If you’re anything like me, you chuckle at the part in the prescription drug ads where someone quickly runs down the caveats: “If you are a crack cocaine addict or habitual masturbator, be sure to tell your doctor before taking Suspiria. People who are taking prepropadeutic drugs, have ever committed suicide, are allergic to ectoplasm, or experience bleeding during menstrual periods should not take Suspiria.”
Silly as these sound, sometimes I wish other commercials were required to do something similar. Instead, they confine those little caveatish details to the fine print at the bottom of the screen where they’re hard to read, esp given the short time they appear.
Watch almost any car ad where the vehicle rounds a treacherous corner at high speed wonderfully hugging the pavement. Inevitably, below it the fine print will read: “Closed course. Professional driver. Do not attempt.” Well, geez, fellas, if I’m not supposed to take advantage of the very features that make the car so seductively attractive, why should I buy it?! The last screen of the ad shows a spiffy car and the legend: "Starts at $12.500." The fine print at the bottom reads: "$15,950 with optional items as shown."
And then there’s all those ads for diet supplements. Every single picture of a fatty who lost 37 pounds and 4 inches off the waist in three weeks is accompanied in the bottom right hand corner by a reduced-size “Results not typical.” At the bottom of the final page where you are offered two – yes, two bottles! – of the supplement for the price of one, you will find a disclaimer that the product has never been evaluated by the FDA and the vendor makes no claims about its efficacy!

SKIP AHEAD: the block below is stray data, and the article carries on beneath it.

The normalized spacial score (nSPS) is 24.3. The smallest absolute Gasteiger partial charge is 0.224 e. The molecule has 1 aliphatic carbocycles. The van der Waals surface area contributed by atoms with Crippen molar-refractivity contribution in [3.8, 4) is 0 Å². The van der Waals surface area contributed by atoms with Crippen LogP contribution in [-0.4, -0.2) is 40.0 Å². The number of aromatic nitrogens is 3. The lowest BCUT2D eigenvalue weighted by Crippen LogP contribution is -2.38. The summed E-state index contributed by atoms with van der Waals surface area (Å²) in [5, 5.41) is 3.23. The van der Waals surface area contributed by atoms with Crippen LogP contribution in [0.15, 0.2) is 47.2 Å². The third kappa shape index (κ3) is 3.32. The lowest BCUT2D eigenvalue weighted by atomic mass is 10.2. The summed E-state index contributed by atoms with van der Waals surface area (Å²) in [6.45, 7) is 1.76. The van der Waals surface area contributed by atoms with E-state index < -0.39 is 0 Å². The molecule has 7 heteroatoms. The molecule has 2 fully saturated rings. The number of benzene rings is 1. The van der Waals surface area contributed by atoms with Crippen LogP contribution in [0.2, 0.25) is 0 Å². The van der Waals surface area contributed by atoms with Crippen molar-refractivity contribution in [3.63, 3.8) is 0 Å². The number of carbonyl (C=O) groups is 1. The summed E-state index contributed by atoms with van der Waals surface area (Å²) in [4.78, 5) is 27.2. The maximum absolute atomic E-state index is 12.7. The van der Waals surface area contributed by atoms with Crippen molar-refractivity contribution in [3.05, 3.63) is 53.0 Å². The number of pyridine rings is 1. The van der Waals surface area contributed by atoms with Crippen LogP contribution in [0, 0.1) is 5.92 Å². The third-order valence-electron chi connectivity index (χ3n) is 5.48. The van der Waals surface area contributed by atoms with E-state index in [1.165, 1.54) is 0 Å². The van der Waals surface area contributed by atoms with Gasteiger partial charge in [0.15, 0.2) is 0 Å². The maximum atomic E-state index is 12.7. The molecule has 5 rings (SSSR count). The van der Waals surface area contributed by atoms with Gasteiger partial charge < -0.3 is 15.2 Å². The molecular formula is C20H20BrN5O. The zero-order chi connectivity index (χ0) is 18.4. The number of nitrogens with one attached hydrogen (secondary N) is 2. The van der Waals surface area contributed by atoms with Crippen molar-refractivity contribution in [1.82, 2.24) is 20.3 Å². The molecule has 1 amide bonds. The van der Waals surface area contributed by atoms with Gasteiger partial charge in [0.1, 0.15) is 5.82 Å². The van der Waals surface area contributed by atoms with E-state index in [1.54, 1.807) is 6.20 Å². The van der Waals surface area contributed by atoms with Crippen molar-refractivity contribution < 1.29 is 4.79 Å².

Among all the shills for near-magical kitchen products, late-nite TV watchers encounter an ad by a Roni Deutsch professing to be a lawyer who can solve all your problems with the IRS for “pennies on the dollar.” Accompanying her claim are testimonials from satisfied clients who affirm that their lives escaped ruin by the IRS due to Roni’s efforts. Featured in large numbers are the amounts the IRS wanted to wring from the poor taxpayer and how little he/she paid due to Ms Deutsch's intervention. Running along the bottom of the last few screens are statements that you may never see Ms Deutsch but another lawyer instead, that she is not certified as a tax law specialist in any state, and that you should choose a lawyer based on credentials and experience, not on claims made and client testimonials. Shades of Ms Cleo of Psychic Hotline fame! In all fairness, Ms Deutsch does not wear a turban to help her look authentic.
Yesterday I encountered the sneakiest and most dastardly TV ad fine print yet. A commercial promises that you too can own a fancy computer – along with a free printer, camera, and year’s worth of high speed internet access – for small monthly payments. Shown is a young woman using the computer and expressing her gratitude that the advertiser made it possible for her to afford it. Unfortunately, neither the total price, the size of the payments, not the payment amounts are mentioned, but you are assured you can even skip a payment without any penalty! Where do I get mine? Whoops, I just noticed four or five lines of fine print on the last page that disappeared so fast I couldn’t manage to read anything but the first few words: “This is a layaway plan.”